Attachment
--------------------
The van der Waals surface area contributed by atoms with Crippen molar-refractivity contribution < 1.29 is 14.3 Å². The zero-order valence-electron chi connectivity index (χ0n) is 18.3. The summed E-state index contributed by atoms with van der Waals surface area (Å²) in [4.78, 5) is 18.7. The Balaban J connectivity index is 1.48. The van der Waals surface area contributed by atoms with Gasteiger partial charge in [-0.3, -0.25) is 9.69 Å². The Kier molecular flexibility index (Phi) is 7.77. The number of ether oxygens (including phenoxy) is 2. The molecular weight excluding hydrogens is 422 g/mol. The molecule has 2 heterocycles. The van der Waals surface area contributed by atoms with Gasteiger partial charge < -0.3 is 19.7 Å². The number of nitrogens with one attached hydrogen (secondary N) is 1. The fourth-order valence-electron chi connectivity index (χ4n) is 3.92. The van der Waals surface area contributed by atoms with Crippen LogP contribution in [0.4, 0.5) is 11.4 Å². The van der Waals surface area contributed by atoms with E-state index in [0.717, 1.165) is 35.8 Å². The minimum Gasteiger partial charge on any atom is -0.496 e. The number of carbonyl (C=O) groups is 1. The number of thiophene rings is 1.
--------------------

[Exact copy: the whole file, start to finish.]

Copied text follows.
The van der Waals surface area contributed by atoms with Crippen molar-refractivity contribution < 1.29 is 14.3 Å². The zero-order valence-electron chi connectivity index (χ0n) is 18.3. The summed E-state index contributed by atoms with van der Waals surface area (Å²) in [4.78, 5) is 18.7. The Balaban J connectivity index is 1.48. The van der Waals surface area contributed by atoms with Gasteiger partial charge in [-0.3, -0.25) is 9.69 Å². The Kier molecular flexibility index (Phi) is 7.77. The number of ether oxygens (including phenoxy) is 2. The molecular weight excluding hydrogens is 422 g/mol. The molecule has 2 heterocycles. The van der Waals surface area contributed by atoms with Gasteiger partial charge < -0.3 is 19.7 Å². The number of nitrogens with one attached hydrogen (secondary N) is 1. The fourth-order valence-electron chi connectivity index (χ4n) is 3.92. The van der Waals surface area contributed by atoms with Crippen LogP contribution in [0.4, 0.5) is 11.4 Å². The van der Waals surface area contributed by atoms with E-state index in [0.717, 1.165) is 35.8 Å². The minimum Gasteiger partial charge on any atom is -0.496 e. The number of carbonyl (C=O) groups is 1. The number of thiophene rings is 1.